Nissan, Honda issuing up to $2.88B in new prime auto ABS deals
Honda and Nissan plan to add between $2.36 billion and $2.88 billion in new securitizations into the U.S. prime auto ABS pipeline.
According to presale reports Thursday, American Honda Finance is proposing either a $1.32 billion or $1.58 billion pool of originations for Honda- and Acura-branded vehicles sold through U.S. dealerships of American Honda Motor Co.
And depending on market conditions, Nissan Motor Acceptance Corp. will market either $1.04 billion or $1.3 billion in bonds secured by receivables from loans it issued to car buyers through Nissan North America dealers.
Both transactions are the second this year for each of the automotive captive-finance firms, and will build on a tally of 19 asset-backed transactions of pools of prime auto loans this year totaling $21.44 billion.
According to presale reports from Moody’s Investors Service and Fitch Ratings, American Honda Finance is prepping its 75th term securitization of retail installment auto-loan contracts with Honda Automobile Receivables 2019-2 Owner Trust, which carries the usual high credit-quality metrics that have made the platform among the most stable in the prime auto ABS market.
The notes offering are all Class A senior-note tranches for each pool. The Class A-2 notes due December 2021 and Class A-3 notes maturing in June 2023 will each be sized at either $452 million or $542 million, depending on the final pool size. The Class A-4 notes due March 2025 will be either $115.79 million or $139 million. All are triple-A rated by Moody’s and Fitch.
Each pool also has a money-market tranche: $296 million and $356 million, both rated F1+ by Fitch and P-1 by Moody’s.
All of the notes are supported by 2.75% credit enhancement.
The weighted average borrower FICO is 771, with original term averages of 62 months and 12 months of seasoning. The WA APR of loans in both proposed pools is 2.32%, with an average account balance of more than $21,000 for both the $1.61 billion receivables pool backing the $1.58 billion notes offering, and the $1.35 billion in loans supporting the proposed $1.31 billion bond pool.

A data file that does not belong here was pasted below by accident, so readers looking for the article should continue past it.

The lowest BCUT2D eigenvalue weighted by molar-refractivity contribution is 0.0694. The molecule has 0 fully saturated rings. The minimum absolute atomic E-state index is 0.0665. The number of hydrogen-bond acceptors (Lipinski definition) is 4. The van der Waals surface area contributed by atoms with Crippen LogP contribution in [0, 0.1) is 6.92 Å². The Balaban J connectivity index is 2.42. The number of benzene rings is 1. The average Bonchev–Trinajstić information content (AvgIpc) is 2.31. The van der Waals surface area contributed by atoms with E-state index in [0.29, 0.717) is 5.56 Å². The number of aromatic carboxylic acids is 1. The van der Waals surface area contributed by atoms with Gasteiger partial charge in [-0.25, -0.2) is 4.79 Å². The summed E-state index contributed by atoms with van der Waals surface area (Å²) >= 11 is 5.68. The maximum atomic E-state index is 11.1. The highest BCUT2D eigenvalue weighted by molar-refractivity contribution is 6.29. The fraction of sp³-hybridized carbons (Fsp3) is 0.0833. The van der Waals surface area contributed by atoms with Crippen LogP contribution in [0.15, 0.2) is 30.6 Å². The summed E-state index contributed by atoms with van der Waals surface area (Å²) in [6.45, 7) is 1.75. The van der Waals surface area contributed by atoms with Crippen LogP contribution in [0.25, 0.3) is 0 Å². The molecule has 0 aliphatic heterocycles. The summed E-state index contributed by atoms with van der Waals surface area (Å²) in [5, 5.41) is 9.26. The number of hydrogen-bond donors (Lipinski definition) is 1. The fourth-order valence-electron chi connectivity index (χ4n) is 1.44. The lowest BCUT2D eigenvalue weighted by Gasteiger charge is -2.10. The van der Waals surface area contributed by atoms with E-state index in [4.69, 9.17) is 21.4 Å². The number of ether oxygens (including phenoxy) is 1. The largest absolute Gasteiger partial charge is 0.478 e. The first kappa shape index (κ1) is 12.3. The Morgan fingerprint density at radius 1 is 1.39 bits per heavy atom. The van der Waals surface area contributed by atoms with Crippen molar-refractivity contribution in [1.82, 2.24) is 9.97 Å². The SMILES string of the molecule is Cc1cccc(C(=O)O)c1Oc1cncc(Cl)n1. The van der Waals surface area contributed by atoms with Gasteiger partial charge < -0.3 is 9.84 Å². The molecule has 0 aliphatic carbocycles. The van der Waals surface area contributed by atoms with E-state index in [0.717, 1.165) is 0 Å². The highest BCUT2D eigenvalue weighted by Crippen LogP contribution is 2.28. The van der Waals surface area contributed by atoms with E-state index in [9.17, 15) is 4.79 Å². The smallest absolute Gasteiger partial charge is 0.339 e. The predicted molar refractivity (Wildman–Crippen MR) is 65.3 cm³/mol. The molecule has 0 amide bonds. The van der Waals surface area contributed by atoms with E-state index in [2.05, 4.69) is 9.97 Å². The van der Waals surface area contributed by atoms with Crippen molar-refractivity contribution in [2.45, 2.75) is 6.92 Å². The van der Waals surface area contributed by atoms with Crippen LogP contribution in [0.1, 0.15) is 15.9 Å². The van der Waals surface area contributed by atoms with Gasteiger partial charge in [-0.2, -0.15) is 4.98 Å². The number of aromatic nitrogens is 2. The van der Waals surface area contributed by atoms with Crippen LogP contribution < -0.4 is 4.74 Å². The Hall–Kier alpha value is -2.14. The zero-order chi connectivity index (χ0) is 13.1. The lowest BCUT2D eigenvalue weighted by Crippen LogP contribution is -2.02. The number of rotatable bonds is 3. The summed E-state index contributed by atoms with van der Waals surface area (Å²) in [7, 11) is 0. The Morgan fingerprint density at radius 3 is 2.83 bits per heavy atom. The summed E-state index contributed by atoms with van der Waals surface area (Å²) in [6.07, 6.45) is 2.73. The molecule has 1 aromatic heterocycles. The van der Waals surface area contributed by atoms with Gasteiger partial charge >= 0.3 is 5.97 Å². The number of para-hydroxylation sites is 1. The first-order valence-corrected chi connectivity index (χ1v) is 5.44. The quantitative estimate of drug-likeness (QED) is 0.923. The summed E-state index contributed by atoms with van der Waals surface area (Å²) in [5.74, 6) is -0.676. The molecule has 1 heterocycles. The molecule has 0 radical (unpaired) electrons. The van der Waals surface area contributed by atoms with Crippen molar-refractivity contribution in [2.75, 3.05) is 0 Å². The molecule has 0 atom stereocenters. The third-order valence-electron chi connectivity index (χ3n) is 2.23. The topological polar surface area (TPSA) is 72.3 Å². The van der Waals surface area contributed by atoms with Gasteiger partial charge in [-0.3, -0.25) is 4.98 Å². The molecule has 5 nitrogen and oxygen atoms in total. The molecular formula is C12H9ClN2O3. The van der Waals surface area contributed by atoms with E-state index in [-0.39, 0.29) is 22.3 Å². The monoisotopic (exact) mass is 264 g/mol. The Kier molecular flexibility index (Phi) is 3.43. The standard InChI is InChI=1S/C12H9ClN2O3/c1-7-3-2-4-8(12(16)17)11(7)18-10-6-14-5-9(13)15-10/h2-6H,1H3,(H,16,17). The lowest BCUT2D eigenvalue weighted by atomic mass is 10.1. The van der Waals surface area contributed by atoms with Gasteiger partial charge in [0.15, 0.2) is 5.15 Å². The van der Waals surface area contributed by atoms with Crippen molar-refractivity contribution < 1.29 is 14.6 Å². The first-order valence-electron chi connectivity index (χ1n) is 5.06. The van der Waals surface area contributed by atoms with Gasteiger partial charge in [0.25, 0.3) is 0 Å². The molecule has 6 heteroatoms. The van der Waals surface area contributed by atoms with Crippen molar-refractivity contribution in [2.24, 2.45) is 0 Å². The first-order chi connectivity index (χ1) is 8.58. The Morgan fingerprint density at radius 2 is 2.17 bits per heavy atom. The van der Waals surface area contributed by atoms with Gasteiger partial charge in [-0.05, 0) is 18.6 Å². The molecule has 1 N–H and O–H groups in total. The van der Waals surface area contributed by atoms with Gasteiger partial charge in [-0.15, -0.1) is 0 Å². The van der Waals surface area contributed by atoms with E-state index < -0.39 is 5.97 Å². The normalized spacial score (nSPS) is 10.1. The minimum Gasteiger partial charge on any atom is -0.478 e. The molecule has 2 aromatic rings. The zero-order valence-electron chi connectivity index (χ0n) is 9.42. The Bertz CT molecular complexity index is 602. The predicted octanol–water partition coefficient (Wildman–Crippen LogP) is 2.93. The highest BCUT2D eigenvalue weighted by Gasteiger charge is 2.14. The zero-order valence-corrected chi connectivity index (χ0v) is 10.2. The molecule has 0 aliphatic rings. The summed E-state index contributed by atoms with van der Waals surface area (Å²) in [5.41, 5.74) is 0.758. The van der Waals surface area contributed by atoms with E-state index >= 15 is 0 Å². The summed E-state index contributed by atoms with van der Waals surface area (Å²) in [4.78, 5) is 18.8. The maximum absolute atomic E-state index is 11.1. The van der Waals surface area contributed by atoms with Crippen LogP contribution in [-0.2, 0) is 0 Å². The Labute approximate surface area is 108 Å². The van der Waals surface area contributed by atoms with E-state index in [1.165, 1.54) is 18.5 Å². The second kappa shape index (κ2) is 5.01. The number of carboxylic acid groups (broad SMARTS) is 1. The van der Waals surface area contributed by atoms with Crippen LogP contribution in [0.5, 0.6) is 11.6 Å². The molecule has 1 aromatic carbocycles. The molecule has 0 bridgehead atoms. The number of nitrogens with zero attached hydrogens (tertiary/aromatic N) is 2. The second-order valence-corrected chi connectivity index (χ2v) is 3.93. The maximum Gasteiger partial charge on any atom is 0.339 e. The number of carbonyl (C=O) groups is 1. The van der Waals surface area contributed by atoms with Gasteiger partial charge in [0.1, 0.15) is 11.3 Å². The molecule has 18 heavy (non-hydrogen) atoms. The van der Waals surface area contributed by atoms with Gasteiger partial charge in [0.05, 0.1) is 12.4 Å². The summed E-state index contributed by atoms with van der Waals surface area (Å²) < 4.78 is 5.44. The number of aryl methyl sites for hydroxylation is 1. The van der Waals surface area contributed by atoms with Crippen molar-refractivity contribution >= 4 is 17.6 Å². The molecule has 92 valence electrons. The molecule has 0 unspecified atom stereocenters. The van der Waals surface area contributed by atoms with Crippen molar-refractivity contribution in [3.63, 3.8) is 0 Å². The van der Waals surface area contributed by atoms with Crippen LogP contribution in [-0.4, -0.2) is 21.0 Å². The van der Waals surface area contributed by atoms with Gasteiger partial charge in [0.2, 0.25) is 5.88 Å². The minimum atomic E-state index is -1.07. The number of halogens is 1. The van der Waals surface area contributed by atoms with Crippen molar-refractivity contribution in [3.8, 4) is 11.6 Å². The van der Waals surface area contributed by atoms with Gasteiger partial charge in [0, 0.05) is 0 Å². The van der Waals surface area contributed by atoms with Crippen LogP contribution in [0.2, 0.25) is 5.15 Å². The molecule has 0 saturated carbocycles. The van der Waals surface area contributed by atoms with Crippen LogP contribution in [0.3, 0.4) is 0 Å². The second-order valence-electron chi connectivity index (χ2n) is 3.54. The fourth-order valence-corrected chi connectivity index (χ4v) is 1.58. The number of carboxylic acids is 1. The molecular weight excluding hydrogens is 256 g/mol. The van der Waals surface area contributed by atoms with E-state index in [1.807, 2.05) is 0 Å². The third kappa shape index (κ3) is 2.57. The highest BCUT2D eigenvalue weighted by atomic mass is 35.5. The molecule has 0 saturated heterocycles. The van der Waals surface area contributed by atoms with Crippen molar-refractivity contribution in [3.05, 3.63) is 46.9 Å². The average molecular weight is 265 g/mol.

New vehicles make up a 93% share of each pool. The pools are evenly divided between passenger sedans (42.6%/42.7% for the $1.58 billion and $1.31 billion pools, respectively) and sport utility/crossover vehicles (42.9%).
One Moody’s note of caution is the 28% collateral pool share of loans with terms over 60 months, which tent to have weaker performance than loans with shorter original payment terms. The two prior deals had exposures of 24% (HAROT 2019-1) and 24.5% (HAROT 2018-4).
Moody’s has an expected cumulative loss projection of 0.5% on either pool, in line with HAROT loss ranges of 0.4% to 0.5% since 2013.
AHFC’s managed portfolio of served loans rose slightly to 1,850,522 accounts as of the end of the firm’s fiscal year on March 31 of this year, compared to 1,835,420 the year prior; total outstanding balances at the end of the period increased to $27.9 billion, up from $26.3 billion the year prior.
Delinquencies for the 2018 fiscal year were up slightly across the board year-over-year: 30-plus day late pays went to 0.78% from 0.69%; 60-plus day delinquencies were 0.14%, up from 0.11%; and accounts past due over 90 days rose to 0.04% from 0.03%. Net losses grew to 0.41% from 0.36%.
BNP Paribas, JPMorgan and SMBC Nikko are underwriters of the transaction.
Nissan Auto Receivables Trust 2019-B will be sized at either $1 billion or $1.25 billion, with similar capital stack ratings to Honda’s deal. The small pool’s triple-A tranches consist of $350 million in Class A-2 notes due March 2022, Class A-3 notes due November 2023 and $86 million in Class A-4 notes. The short-term $214 million notes carry F-1+ and P-1 ratings from Fitch and Moody’s.
The larger pool has a proposed $268 million Class A-1 money-market tranche, $438 million in Class A-2 and A-3 tranches, and a $106 million Class A-4 offering.
The Class A-2 notes will be split between fixed- and floating-rate bonds in either pool.
Nissan Motor Acceptance Corp. (NMAC) is pooling high-quality credit borrowers with a weighted average FICO of 773 on loans primarily for new Nissan and Infiniti vehicles (new vehicles make up 92.8% of either pool’s collateral). The WA APR of the pools is 3.51%, and the average original term is 67 months with 12 months of seasoning.
Around 70% of the loans in both pools have original terms greater than 60 months, the highest among recent Nissan transactions that ranged from 53% to 68%, according to Moody’s.
The 4.25% credit enhancement is consistent with prior NMAC-sponsored transactions.
Fitch has a forward-looking credit loss expectation of 1.15%, while Moody’s maintains a 1.1% expected loss rate it gave Nissan’s first prime-auto loan securitization of the year – a deal that had an increased loss expectation over the 1% from NAROT 2018-4 due to some deterioration in credit performance on NAROT deals since 2016.
Wells Fargo is the lead underwriter on the transaction.